But now there is a different, more complicated, and more curious issue. I cloned the HDD from the Samsung to a SSD, and the cloning process went fine, but the laptop is more responsive with the original HDD! I added 4GB to the system for a 8GB total. Despite the fact that only 3.29 is usable (it's 32 bit Windows 10 Pro), that seems to have a difference in the system with HDD. SSD version takes a minute to boot into. HDD takes less than 30 seconds. I don't understand the dynamic here at all.

And then the Blu-ray drive. With the SSD, I try to play a movie (in this case, a pristine retail copy of the Die Hard Blu-ray using Power DVD), and after about 10 minutes or so (and I tried starting at different places in the film) the system sounds likes it's rebooting the disc drive or something (you know that noise it makes when it initially reading or booting up). But with the HDD, it plays all the way through.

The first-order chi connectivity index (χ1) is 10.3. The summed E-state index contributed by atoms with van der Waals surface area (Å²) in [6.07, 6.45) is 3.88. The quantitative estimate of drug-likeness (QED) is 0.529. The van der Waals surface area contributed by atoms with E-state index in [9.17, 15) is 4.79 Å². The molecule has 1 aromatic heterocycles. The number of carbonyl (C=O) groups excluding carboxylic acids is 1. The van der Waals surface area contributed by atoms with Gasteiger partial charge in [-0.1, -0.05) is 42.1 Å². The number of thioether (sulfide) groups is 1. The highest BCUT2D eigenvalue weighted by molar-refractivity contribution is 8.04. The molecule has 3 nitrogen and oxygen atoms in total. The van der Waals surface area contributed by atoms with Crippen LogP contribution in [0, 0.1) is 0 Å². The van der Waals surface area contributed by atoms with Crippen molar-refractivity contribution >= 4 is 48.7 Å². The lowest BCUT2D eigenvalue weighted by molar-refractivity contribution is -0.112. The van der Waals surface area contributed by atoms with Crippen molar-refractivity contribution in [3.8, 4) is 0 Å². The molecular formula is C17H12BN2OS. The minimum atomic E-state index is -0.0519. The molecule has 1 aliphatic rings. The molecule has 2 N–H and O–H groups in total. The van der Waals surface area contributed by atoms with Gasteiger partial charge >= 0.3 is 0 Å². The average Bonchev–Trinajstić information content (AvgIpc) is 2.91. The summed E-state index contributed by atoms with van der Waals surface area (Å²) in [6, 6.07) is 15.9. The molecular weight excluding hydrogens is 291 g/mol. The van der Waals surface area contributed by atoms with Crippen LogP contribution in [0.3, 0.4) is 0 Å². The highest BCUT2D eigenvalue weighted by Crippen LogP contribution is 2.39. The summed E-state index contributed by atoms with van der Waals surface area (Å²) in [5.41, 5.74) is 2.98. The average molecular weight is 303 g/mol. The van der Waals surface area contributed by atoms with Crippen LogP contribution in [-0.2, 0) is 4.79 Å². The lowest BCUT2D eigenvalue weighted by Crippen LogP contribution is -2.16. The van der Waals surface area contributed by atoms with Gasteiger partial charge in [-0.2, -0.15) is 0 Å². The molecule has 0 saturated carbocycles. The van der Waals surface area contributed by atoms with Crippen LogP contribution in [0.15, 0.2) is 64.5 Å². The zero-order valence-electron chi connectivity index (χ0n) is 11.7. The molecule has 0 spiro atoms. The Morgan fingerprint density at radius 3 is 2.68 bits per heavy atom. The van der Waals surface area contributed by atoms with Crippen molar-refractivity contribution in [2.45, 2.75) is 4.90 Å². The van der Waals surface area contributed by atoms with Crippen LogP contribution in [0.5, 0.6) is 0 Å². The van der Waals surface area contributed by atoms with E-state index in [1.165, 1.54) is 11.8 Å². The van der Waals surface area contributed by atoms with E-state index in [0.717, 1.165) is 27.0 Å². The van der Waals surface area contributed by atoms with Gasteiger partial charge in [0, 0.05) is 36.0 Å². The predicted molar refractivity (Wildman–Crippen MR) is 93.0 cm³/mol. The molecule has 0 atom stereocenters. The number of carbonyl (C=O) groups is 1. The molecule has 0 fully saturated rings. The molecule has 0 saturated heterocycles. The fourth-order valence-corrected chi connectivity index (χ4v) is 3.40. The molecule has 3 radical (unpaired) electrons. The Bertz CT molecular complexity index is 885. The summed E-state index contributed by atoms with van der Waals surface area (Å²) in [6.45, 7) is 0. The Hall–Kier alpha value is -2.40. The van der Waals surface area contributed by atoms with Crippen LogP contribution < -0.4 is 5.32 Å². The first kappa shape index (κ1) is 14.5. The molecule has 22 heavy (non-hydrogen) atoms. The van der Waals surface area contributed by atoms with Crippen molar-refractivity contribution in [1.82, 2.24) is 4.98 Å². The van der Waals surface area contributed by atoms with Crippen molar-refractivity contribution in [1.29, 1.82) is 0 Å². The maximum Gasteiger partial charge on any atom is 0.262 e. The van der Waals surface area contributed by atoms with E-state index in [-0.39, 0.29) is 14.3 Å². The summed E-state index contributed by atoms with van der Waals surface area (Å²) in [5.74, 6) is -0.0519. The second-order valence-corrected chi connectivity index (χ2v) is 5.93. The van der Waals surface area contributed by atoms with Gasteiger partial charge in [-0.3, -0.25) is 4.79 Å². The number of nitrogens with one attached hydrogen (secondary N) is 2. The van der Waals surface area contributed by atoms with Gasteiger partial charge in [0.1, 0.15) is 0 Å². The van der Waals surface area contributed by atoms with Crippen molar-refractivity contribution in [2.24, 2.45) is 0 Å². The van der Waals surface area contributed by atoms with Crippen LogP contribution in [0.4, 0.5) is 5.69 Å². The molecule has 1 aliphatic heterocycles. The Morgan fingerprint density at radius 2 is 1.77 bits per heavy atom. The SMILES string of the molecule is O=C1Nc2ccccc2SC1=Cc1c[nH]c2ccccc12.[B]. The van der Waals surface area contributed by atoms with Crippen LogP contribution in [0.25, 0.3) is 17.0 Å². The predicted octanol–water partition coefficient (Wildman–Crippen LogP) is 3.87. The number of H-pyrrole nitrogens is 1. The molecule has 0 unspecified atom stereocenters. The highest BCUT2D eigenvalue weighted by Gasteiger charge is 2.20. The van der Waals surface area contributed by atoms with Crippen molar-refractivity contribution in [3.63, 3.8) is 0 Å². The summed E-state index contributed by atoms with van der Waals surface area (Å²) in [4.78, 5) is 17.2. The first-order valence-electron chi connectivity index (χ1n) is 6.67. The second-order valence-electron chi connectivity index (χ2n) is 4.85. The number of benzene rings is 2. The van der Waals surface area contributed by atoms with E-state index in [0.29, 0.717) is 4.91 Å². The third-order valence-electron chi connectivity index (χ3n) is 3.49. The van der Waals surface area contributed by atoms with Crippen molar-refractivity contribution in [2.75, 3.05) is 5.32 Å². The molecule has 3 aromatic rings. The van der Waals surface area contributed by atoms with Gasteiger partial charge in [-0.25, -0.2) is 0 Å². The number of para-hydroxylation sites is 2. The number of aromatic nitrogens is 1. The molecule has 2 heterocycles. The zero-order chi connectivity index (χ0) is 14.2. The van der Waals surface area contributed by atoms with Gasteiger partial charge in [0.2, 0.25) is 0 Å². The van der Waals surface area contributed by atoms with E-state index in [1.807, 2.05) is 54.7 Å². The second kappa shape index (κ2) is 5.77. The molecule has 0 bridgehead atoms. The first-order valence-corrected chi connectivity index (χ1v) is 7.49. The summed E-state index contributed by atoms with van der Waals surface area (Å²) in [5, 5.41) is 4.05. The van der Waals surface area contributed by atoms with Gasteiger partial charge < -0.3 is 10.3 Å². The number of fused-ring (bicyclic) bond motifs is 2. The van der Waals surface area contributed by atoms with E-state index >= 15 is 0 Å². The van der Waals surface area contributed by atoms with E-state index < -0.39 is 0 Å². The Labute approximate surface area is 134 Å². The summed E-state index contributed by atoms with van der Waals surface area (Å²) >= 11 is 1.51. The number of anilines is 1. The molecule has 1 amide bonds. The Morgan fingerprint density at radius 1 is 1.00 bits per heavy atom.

consptheory77

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And if I take out the 4GB RAM chip, leaving the 4GB chip already in there, it boots up longer than with 8GB but still less time than the SSD - system information says this i3 is x86, not x64, so there's not some secret way it's seeing the extra RAM, but it's really extraordinary behavior
 

Wolfshadw

Titan
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I would also point out that you need to check the graphic capabilities of the units. Blu-Ray does require HDCP and if your graphic solutions are not capable, then it's pointless to try and install a blu-ray drive.

-Wolf sends
 

consptheory77

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Full wipe and reinstall. You have no idea what gunkwware was in there.
Start with a known clean slate.